Brad has anxiety. He has insomnia and a general sense of discomfit, ennui and malaise. There’s no reason for Brad (Ben Stiller) to feel this way — he has a nice, comfortable suburban home, a sweet wife (Jenna Fischer), a smart son. But what Brad doesn’t have is status. The kind of status (and money) attained by his successful college friends.
In “Brad’s Status,” writer-director (and co-star) Mike White dives deeply into the life comparison trap that’s become virulent in the social media age. This midlife crisis happens to fall on the week of his son’s college tour where Brad and son Troy (Austin Abrams) explore what life might be like as a Harvard man.
Some of Stiller’s best performances have been in roles where he inhabits a kind, gentle neuroticism, uncomfortable in his own skin but never wanting to make anyone else too uncomfortable. His Brad is just that, and coupled with writer-director White, Brad’s journey becomes an existential, spiritual one.
While Brad shepherds his son around Cambridge, it offers him the chance to reflect on his own college days at Tufts, the tight-knit group of guys who went on to become hedge-fund managers (Luke Wilson), political pundits (Michael Sheen), tech moguls (Jemaine Clement) and movie directors (White). Brad, well, his online magazine failed and now he runs a small non-profit.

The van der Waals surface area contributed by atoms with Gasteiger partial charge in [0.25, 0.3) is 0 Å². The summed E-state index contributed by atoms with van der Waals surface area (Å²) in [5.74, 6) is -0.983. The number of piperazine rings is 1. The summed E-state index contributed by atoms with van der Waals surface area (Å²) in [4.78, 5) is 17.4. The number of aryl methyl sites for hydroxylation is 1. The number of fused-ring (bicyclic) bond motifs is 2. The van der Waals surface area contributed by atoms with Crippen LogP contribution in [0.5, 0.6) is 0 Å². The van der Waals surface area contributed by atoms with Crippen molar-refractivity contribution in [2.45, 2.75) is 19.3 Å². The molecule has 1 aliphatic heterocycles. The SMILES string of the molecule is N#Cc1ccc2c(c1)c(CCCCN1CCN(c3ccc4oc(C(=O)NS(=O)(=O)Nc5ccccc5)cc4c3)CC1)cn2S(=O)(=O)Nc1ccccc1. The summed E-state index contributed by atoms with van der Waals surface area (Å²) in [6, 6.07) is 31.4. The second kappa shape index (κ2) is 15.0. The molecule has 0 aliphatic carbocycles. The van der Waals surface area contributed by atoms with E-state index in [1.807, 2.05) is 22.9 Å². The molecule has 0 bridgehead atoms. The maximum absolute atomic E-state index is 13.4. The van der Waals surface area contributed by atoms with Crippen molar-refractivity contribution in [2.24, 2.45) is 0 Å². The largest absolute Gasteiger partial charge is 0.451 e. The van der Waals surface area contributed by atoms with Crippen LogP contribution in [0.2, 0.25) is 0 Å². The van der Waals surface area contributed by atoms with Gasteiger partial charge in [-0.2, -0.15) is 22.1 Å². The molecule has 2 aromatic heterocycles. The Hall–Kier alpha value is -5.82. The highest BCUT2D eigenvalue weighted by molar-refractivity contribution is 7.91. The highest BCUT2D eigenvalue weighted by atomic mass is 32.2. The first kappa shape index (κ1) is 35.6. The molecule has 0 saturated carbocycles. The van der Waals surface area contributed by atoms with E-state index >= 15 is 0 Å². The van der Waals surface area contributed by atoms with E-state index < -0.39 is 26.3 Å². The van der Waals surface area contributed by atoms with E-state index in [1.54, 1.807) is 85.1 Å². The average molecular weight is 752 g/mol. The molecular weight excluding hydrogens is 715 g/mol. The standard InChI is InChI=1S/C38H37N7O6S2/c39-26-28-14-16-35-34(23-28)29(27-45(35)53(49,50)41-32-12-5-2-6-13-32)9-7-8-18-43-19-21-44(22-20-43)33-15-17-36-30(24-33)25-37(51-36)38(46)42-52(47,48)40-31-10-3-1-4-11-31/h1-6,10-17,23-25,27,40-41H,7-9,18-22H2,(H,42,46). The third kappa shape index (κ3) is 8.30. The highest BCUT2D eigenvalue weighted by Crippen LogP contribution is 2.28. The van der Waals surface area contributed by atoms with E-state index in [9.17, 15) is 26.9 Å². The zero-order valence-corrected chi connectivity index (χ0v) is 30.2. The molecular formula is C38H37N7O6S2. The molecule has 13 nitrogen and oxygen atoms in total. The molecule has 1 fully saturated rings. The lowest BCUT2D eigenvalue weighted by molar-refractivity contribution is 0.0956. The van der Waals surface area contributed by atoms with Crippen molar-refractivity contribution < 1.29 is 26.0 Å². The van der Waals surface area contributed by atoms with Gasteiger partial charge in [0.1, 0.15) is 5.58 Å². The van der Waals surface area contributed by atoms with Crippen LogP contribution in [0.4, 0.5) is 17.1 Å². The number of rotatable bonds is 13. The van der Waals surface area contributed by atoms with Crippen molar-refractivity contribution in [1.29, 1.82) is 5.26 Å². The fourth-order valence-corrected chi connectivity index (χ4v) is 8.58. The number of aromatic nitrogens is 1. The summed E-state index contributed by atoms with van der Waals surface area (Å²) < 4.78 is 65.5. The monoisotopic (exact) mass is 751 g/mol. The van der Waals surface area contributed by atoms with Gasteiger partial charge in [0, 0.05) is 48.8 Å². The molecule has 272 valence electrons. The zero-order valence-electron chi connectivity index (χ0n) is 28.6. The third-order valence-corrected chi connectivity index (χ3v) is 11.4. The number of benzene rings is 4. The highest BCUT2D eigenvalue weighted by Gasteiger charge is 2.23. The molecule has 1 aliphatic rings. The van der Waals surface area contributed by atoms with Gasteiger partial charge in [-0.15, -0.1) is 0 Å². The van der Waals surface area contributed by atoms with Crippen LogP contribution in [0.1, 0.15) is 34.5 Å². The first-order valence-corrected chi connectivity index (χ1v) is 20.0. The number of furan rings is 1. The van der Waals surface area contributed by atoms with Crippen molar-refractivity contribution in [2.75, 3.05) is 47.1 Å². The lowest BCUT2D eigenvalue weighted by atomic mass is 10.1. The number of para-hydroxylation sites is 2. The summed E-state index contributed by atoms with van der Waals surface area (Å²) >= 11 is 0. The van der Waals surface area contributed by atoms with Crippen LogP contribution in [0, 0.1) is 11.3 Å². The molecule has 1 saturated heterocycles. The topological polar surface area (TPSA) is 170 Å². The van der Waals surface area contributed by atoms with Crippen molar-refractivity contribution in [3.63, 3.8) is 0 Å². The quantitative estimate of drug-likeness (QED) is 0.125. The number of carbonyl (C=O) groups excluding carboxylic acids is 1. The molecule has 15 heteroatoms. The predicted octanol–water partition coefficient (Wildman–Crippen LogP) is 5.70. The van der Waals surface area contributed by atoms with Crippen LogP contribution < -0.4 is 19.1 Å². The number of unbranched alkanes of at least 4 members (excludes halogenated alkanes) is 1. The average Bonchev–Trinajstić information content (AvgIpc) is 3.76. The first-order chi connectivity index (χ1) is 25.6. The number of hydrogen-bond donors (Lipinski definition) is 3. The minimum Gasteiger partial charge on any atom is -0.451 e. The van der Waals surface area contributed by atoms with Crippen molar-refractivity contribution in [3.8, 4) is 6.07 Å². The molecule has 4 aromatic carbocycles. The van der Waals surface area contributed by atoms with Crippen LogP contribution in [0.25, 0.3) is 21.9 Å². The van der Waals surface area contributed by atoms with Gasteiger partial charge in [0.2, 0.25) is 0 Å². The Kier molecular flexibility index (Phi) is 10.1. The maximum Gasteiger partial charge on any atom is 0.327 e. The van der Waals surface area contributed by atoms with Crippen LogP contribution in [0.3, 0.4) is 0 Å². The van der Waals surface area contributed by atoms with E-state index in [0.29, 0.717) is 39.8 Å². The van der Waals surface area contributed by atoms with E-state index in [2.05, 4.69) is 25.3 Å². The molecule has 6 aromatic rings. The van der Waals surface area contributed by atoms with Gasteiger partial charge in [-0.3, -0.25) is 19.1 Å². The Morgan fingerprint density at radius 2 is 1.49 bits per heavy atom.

Because Brad is successful to any outside observer, including Troy’s friend Ananya (Shazi Raja), a bright-eyed junior who calls him out on his white male privilege and points out that he’s doing great.
When Brad finally learns to find contentment, it’s a beautiful and quiet revelation, rendered with Mike White’s singular sensitivity and gentle touch. Social media? It’s all a lie. Status? It’s just a social construct. All we need is the here and now.